Explaining Differences in Belgium: Why Flanders seems to be less in the grip of anti-gender mobilization

While politically not as decisive as elsewhere in Europe, anti-gender mobilizations seem to develop more slowly in the Dutch-speaking civil society of Belgium than in the French-speaking one. We suggest that this discrepancy between Belgium’s two main political spheres is, among other factors, due to three historic political features.

Contrary to Flanders, which has been much more inhibited by Catholicism, Wallonia has been strongly influenced by the industrialisation of the 19th century. The development of its heavy coal and steel industry went hand in hand with the founding and development of the Belgian Workers’ Party. Its successor, the Social-Democratic Party, still has its stronghold in Wallonia. While it faces declining membership rates and votes like all other traditional parties in Belgium, it still manages to capture 30% of the seats in the Walloon Parliament. For comparison, its counterpart in Flanders, Vooruit, holds 10% of the seats in the Flemish Parliament.

In Flanders, which remained largely rural until the 20th century, Catholicism retained its influence for longer. The Catholic Party, founded at about the same time as the Belgian Workers’ Party, had its stronghold there. However, church attendance and religious practice have decreased over the decades. Additionally, the Dutch-speaking successor of the Catholic Party, the CD&V, decreased considerably, especially since the beginning of this century. It has but 15% of the seats in the Flemish parliament. The French-speaking successor of the Catholic Party, les Engagés, also has roughly 15% of the seats in the Walloon parliament but has never been as strong as the CD&V. Despite this, the Catholic Church still has its influence especially in Flanders, through well-established links with the political establishment, and through the public school system.

A second important feature on which Flanders and Wallonia differ, is the popularity of conservative and radical right parties in Flanders. The radical right, Vlaams Belang, is one of the strong holders within the European family of radical right parties. It goes back to the end of the 1970s and obtains electoral scores of 19% and more in the Flemish Parliament. Its MPs use anti-gender discourses and support an anti-gender policy agenda in parliament, especially on their own (social) media.

More recently, the leader of the conservative right in Flanders, the N-VA, a nationalist party striving for the independence of Flanders, started a crusade against what he calls ‘the madness of wokism’. His book on the topic argues how ‘wokism’ destroys his understanding of a Flemish culture, which is marked by whiteness, Judeo-Catholicism and cisheteronormativity. He tours through Flanders and its universities, contributing to the mainstreaming of anti-woke discourse. The party dominates the (Flemish) party landscape. It has put forth the Minister-President of the Flemish government since 2014 and maintains a firm grip on the federal government from the opposition. Simultaneously, the party makes a point of being LGBTQI+ friendly. Scratching the surface of that discourse shows that its homonationalism serves to stigmatize people of colour (mainly Muslims) and that its LGBTQI+ friendliness actually sustains heteronormativity and racist ideals of a Flemish nation-state.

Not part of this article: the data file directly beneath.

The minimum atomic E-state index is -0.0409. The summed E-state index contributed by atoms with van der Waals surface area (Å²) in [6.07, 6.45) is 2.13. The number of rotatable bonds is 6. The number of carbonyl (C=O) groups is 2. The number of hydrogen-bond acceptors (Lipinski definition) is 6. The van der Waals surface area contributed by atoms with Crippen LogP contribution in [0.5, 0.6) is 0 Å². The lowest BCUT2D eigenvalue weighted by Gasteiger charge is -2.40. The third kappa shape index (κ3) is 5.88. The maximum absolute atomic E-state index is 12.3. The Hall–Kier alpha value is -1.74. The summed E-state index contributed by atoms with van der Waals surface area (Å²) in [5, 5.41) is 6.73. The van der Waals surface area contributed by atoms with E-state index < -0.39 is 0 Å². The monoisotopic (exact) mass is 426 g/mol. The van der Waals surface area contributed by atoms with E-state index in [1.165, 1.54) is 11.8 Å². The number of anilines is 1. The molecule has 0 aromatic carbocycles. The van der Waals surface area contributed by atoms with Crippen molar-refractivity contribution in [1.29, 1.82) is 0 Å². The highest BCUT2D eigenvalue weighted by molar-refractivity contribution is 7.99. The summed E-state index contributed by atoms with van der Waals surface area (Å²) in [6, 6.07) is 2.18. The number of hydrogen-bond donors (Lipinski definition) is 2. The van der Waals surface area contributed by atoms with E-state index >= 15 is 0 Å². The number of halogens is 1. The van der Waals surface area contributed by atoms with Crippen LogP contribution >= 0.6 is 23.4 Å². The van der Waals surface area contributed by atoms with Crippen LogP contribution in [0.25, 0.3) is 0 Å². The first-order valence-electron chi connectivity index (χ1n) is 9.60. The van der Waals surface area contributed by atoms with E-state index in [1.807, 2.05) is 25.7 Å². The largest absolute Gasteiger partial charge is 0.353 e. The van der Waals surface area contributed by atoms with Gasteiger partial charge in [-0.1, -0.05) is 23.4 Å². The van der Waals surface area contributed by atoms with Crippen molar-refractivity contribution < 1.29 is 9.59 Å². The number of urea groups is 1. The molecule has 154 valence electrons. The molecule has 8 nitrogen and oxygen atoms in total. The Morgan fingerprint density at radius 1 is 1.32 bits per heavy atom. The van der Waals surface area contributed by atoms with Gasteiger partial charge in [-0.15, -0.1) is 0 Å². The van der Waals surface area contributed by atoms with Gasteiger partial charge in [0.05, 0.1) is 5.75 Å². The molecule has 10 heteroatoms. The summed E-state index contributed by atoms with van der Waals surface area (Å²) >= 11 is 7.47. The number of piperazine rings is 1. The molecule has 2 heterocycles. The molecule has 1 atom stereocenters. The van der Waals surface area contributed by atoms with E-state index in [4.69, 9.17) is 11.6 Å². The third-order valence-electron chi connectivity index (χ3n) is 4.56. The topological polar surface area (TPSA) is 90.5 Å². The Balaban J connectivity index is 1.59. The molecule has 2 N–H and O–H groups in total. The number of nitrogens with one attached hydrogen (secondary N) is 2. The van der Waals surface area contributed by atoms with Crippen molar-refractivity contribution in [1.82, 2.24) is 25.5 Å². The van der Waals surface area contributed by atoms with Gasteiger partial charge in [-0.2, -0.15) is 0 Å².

Hence, in Flanders, anti-gender thinking is strongly embedded within mainstream politics. While not openly arguing against gender equality, these three parties uphold cisheteronormativity and defend conservative family values. In the French-speaking part of Belgium, the conservative and radical right are close to non-existent. They neither have seats in the Walloon parliament nor at the federal level. Thus, for highly conservative actors defending an anti-gender stance, there is a bigger necessity to come out in the open to express their position.

Finally, both sides of the country tend to nourish their relations with the neighbouring country speaking the same language, Flanders with the Netherlands and the French-speaking part of Belgium with France. But whereas the Flemish authorities very much invest in political relations with the Netherlands, Wallonia and France foster a strong cultural and intellectual bond. The ‘Manif pour Tous’ and other anti-gender mobilizations taking place in France found their way into the French-speaking public opinion of Belgium, echoing similar – though yet less developed – discourses and requests. Recently, mandatory sexual education in Francophone schools was protested on the streets and by setting schools on fire. A debate which is very present in France but rarely attracts attention in Flanders.

The existence of these two political spheres in Belgium has consequences for researching this country. Because of the two language spheres, we are actually researching two cases: the French-speaking and the Dutch-speaking case. Taking their political differences into account in every step of the research process is crucial for the CCINDLE project. 

By Petra Meier and Rylan Verlooy